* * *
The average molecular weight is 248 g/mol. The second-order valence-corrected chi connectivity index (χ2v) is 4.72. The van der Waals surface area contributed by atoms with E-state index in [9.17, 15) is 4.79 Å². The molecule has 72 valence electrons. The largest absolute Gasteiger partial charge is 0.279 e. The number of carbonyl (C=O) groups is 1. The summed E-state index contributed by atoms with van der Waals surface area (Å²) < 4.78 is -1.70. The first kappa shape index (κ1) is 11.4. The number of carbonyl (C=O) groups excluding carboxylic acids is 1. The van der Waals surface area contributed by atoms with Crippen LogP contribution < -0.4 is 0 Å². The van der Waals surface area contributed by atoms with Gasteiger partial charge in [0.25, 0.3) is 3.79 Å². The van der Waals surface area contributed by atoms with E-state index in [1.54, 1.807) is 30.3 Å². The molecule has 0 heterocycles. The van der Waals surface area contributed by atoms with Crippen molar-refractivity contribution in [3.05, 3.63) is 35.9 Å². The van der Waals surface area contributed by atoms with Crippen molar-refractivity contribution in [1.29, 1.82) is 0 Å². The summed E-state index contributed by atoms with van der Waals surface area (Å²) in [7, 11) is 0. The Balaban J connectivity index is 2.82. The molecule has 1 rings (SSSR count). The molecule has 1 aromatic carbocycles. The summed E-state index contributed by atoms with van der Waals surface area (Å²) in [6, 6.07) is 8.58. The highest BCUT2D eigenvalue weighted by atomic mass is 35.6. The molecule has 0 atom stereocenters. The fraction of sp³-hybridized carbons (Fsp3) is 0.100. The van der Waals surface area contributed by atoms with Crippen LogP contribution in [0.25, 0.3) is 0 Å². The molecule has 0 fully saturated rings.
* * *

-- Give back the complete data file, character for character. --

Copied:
The average molecular weight is 248 g/mol. The second-order valence-corrected chi connectivity index (χ2v) is 4.72. The van der Waals surface area contributed by atoms with E-state index in [9.17, 15) is 4.79 Å². The molecule has 72 valence electrons. The largest absolute Gasteiger partial charge is 0.279 e. The number of carbonyl (C=O) groups is 1. The summed E-state index contributed by atoms with van der Waals surface area (Å²) < 4.78 is -1.70. The first kappa shape index (κ1) is 11.4. The number of carbonyl (C=O) groups excluding carboxylic acids is 1. The van der Waals surface area contributed by atoms with Crippen LogP contribution < -0.4 is 0 Å². The van der Waals surface area contributed by atoms with Gasteiger partial charge in [0.25, 0.3) is 3.79 Å². The van der Waals surface area contributed by atoms with E-state index in [1.54, 1.807) is 30.3 Å². The molecule has 0 heterocycles. The van der Waals surface area contributed by atoms with Crippen molar-refractivity contribution in [3.05, 3.63) is 35.9 Å². The van der Waals surface area contributed by atoms with Crippen molar-refractivity contribution in [1.29, 1.82) is 0 Å². The summed E-state index contributed by atoms with van der Waals surface area (Å²) in [7, 11) is 0. The Balaban J connectivity index is 2.82. The molecule has 1 rings (SSSR count). The molecule has 1 aromatic carbocycles. The summed E-state index contributed by atoms with van der Waals surface area (Å²) in [6, 6.07) is 8.58. The highest BCUT2D eigenvalue weighted by atomic mass is 35.6. The molecule has 0 atom stereocenters. The fraction of sp³-hybridized carbons (Fsp3) is 0.100. The van der Waals surface area contributed by atoms with Crippen LogP contribution in [0.25, 0.3) is 0 Å². The molecule has 0 fully saturated rings.